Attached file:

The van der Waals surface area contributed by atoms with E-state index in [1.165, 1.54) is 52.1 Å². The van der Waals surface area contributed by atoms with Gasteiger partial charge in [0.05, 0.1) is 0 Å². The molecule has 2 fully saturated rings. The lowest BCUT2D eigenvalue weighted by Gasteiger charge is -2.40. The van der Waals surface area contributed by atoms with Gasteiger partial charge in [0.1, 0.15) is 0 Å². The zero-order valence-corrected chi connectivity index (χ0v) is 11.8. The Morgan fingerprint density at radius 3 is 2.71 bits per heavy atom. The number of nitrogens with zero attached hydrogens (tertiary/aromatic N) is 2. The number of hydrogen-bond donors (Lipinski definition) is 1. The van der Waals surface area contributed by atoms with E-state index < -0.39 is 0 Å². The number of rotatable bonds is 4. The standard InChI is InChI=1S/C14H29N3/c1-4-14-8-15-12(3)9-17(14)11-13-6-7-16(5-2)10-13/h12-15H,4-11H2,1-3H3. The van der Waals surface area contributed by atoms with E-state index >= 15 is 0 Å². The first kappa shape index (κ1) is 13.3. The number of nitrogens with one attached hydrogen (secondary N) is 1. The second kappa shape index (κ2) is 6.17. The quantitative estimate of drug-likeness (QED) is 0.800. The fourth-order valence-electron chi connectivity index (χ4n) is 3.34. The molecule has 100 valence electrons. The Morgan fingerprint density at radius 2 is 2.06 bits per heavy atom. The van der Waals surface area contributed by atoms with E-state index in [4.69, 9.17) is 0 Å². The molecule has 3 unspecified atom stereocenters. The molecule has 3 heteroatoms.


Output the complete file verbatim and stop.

The van der Waals surface area contributed by atoms with E-state index in [1.165, 1.54) is 52.1 Å². The van der Waals surface area contributed by atoms with Gasteiger partial charge in [0.05, 0.1) is 0 Å². The molecule has 2 fully saturated rings. The lowest BCUT2D eigenvalue weighted by Gasteiger charge is -2.40. The van der Waals surface area contributed by atoms with Gasteiger partial charge in [0.1, 0.15) is 0 Å². The zero-order valence-corrected chi connectivity index (χ0v) is 11.8. The Morgan fingerprint density at radius 3 is 2.71 bits per heavy atom. The number of nitrogens with zero attached hydrogens (tertiary/aromatic N) is 2. The number of hydrogen-bond donors (Lipinski definition) is 1. The van der Waals surface area contributed by atoms with E-state index < -0.39 is 0 Å². The number of rotatable bonds is 4. The standard InChI is InChI=1S/C14H29N3/c1-4-14-8-15-12(3)9-17(14)11-13-6-7-16(5-2)10-13/h12-15H,4-11H2,1-3H3. The van der Waals surface area contributed by atoms with E-state index >= 15 is 0 Å². The first kappa shape index (κ1) is 13.3. The number of nitrogens with one attached hydrogen (secondary N) is 1. The second kappa shape index (κ2) is 6.17. The quantitative estimate of drug-likeness (QED) is 0.800. The fourth-order valence-electron chi connectivity index (χ4n) is 3.34. The molecule has 100 valence electrons. The Morgan fingerprint density at radius 2 is 2.06 bits per heavy atom. The van der Waals surface area contributed by atoms with E-state index in [4.69, 9.17) is 0 Å². The molecule has 3 unspecified atom stereocenters. The molecule has 3 heteroatoms.